This No-BS Bodyweight Workout Will Challenge You


photography by Rick LoweGetty Images

Whatever your fitness level, this bodyweight workout from trainer Paul Sklar, C.S.C.S., will help you build total-body strength and muscle. That’s the elegance of using your bodyweight for resistance: Everyone, from beginners to the most seasoned gym rats, can give the movements a try. And as you make gains, the demand placed on your body increases, too.

Here, Sklar demos the routine. All you need is enough space to spread out and willingness to focus to get the most out of every single movement.

For the first exercise, bodyweight renegade rows, he sets up in a high plank position with his feet about shoulder-width apart. Prioritizing total-body tension and keeping his shoulders down and away from his ears, he performs a single pushup. At the top of the move, he transfers his upper body weight into one hand, rowing the other to his waist, then returning it to the ground. He then repeats on the other side.

Keeping your hips square and whole body engaged, as Sklar does in this video, is critical to truly benefitting from the exercise, while also making the move much more challenging. If you still feel like you could do more, position your feet closer together; a narrower base of support will require increased core recruitment.

Next up, Sklar cranks out single reps of squats, side lunges, and reverse lunges. Between each lunge, he does a squat. The exact order matters less than doing all three moves with solid form, which might be good news if you’re uncoordinated. Work to keep an engaged, neutral torso at all times, and staying lowering into each step with control. Sklar finishes the lower body series off with jump squats.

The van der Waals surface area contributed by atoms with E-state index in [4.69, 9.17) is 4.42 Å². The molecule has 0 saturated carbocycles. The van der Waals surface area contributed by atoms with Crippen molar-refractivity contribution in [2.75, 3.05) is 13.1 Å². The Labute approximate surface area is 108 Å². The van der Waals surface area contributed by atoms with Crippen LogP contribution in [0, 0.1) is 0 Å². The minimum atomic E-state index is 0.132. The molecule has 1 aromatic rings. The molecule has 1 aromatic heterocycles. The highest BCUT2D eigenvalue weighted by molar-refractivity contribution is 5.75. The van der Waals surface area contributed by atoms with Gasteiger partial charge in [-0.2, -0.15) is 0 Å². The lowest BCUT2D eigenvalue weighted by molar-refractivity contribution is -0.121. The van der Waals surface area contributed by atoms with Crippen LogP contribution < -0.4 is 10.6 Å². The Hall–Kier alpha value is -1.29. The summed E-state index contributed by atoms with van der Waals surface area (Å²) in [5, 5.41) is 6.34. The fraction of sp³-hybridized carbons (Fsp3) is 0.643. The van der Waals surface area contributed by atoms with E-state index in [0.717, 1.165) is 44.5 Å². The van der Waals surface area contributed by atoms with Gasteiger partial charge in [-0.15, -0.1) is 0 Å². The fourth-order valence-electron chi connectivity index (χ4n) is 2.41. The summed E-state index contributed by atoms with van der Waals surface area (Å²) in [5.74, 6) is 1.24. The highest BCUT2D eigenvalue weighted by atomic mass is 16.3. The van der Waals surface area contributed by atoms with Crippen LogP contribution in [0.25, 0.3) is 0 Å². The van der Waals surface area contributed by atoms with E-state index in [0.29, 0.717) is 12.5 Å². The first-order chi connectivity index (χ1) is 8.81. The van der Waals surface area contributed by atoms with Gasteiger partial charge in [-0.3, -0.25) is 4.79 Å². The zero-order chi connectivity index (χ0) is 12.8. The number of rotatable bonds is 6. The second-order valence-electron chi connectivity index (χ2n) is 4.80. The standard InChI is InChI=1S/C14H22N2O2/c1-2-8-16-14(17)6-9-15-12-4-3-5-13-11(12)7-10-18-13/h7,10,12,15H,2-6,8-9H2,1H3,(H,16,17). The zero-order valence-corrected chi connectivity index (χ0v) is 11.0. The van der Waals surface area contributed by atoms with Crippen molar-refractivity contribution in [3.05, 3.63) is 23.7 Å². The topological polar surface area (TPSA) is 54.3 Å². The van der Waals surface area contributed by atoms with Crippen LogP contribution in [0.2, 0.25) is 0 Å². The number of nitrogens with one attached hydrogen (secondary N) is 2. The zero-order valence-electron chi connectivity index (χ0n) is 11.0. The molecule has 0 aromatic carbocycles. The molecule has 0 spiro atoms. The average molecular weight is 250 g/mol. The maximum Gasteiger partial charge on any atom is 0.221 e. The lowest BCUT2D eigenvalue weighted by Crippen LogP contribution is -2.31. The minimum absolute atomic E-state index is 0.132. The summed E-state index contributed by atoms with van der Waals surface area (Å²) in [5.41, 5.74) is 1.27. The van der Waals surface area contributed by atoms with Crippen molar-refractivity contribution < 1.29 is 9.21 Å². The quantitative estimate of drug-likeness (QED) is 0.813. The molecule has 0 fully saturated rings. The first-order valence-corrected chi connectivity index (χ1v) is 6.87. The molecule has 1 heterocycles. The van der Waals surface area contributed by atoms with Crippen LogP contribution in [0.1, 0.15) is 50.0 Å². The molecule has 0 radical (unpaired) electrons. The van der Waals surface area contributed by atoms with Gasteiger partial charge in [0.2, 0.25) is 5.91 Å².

To finish off, Sklar performs forearm plank pushups. Set up on the floor in a low plank with your hands together. Once you’re owning the position, press through your hands and squeeze your triceps to extend your elbows, pause, then lower back down with control. At the bottom of the move, your upper arm and forearm should come together to form a 90-degree angle.

For a total-body workout, Sklar advises performing all the exercises consecutively, resting for one minute, and repeating for a total of five to 10 times, depending on your fitness level. What about reps? Here, he does 10 renegade rows, three rounds of squats and lunges, and 10 forearm plank pushups.

That’s a good general rec, but since fitness level varies, you should also keep tabs on how hard you feel you’re working. Make sure you’re focused enough on your form, and even the most experienced guy will feel the burn.



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